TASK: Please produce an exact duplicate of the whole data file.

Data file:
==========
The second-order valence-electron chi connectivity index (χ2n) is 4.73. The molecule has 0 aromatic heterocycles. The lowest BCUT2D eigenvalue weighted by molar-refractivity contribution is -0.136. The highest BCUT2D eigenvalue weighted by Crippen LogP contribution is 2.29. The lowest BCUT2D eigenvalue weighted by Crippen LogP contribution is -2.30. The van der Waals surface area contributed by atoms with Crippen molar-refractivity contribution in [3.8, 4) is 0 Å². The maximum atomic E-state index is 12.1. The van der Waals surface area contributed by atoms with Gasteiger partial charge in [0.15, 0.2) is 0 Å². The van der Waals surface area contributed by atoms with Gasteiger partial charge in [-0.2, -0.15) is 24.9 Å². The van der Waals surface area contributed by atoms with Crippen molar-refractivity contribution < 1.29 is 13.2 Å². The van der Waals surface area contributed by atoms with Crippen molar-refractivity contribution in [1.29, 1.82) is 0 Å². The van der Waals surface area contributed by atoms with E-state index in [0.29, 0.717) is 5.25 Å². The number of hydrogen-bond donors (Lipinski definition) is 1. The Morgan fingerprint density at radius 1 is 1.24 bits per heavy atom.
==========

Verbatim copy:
The second-order valence-electron chi connectivity index (χ2n) is 4.73. The molecule has 0 aromatic heterocycles. The lowest BCUT2D eigenvalue weighted by molar-refractivity contribution is -0.136. The highest BCUT2D eigenvalue weighted by Crippen LogP contribution is 2.29. The lowest BCUT2D eigenvalue weighted by Crippen LogP contribution is -2.30. The van der Waals surface area contributed by atoms with Crippen molar-refractivity contribution in [3.8, 4) is 0 Å². The maximum atomic E-state index is 12.1. The van der Waals surface area contributed by atoms with Gasteiger partial charge in [0.15, 0.2) is 0 Å². The van der Waals surface area contributed by atoms with Gasteiger partial charge in [-0.2, -0.15) is 24.9 Å². The van der Waals surface area contributed by atoms with Crippen molar-refractivity contribution < 1.29 is 13.2 Å². The van der Waals surface area contributed by atoms with Crippen molar-refractivity contribution in [1.29, 1.82) is 0 Å². The van der Waals surface area contributed by atoms with E-state index in [0.29, 0.717) is 5.25 Å². The number of hydrogen-bond donors (Lipinski definition) is 1. The Morgan fingerprint density at radius 1 is 1.24 bits per heavy atom.